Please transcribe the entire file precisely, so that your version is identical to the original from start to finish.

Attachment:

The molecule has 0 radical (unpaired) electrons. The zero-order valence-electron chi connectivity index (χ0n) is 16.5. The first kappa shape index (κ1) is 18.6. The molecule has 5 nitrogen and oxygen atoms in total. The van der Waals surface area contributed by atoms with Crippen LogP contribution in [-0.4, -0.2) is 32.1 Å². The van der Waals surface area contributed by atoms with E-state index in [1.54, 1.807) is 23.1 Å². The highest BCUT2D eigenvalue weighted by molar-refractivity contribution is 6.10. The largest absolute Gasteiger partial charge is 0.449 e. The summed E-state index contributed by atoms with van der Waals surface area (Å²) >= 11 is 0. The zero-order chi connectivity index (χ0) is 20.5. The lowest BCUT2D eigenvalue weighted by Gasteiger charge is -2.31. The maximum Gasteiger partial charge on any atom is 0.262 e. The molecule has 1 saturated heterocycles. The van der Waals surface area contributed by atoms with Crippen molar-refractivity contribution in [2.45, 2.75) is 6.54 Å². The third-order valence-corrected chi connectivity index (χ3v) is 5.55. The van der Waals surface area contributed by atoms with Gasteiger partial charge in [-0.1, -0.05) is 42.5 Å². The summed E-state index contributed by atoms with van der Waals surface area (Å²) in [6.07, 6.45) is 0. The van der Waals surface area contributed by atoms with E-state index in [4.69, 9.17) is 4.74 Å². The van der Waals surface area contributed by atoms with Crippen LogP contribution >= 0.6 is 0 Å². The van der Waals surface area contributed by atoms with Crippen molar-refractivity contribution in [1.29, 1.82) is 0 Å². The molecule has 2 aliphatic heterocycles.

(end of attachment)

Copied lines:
The molecule has 0 radical (unpaired) electrons. The zero-order valence-electron chi connectivity index (χ0n) is 16.5. The first kappa shape index (κ1) is 18.6. The molecule has 5 nitrogen and oxygen atoms in total. The van der Waals surface area contributed by atoms with Crippen LogP contribution in [-0.4, -0.2) is 32.1 Å². The van der Waals surface area contributed by atoms with E-state index in [1.54, 1.807) is 23.1 Å². The highest BCUT2D eigenvalue weighted by molar-refractivity contribution is 6.10. The largest absolute Gasteiger partial charge is 0.449 e. The summed E-state index contributed by atoms with van der Waals surface area (Å²) >= 11 is 0. The zero-order chi connectivity index (χ0) is 20.5. The lowest BCUT2D eigenvalue weighted by Gasteiger charge is -2.31. The maximum Gasteiger partial charge on any atom is 0.262 e. The molecule has 1 saturated heterocycles. The van der Waals surface area contributed by atoms with Crippen molar-refractivity contribution in [2.45, 2.75) is 6.54 Å². The third-order valence-corrected chi connectivity index (χ3v) is 5.55. The van der Waals surface area contributed by atoms with Gasteiger partial charge in [-0.1, -0.05) is 42.5 Å². The summed E-state index contributed by atoms with van der Waals surface area (Å²) in [6.07, 6.45) is 0. The van der Waals surface area contributed by atoms with E-state index in [4.69, 9.17) is 4.74 Å². The van der Waals surface area contributed by atoms with Crippen LogP contribution >= 0.6 is 0 Å². The van der Waals surface area contributed by atoms with Crippen molar-refractivity contribution in [1.29, 1.82) is 0 Å². The molecule has 2 aliphatic heterocycles.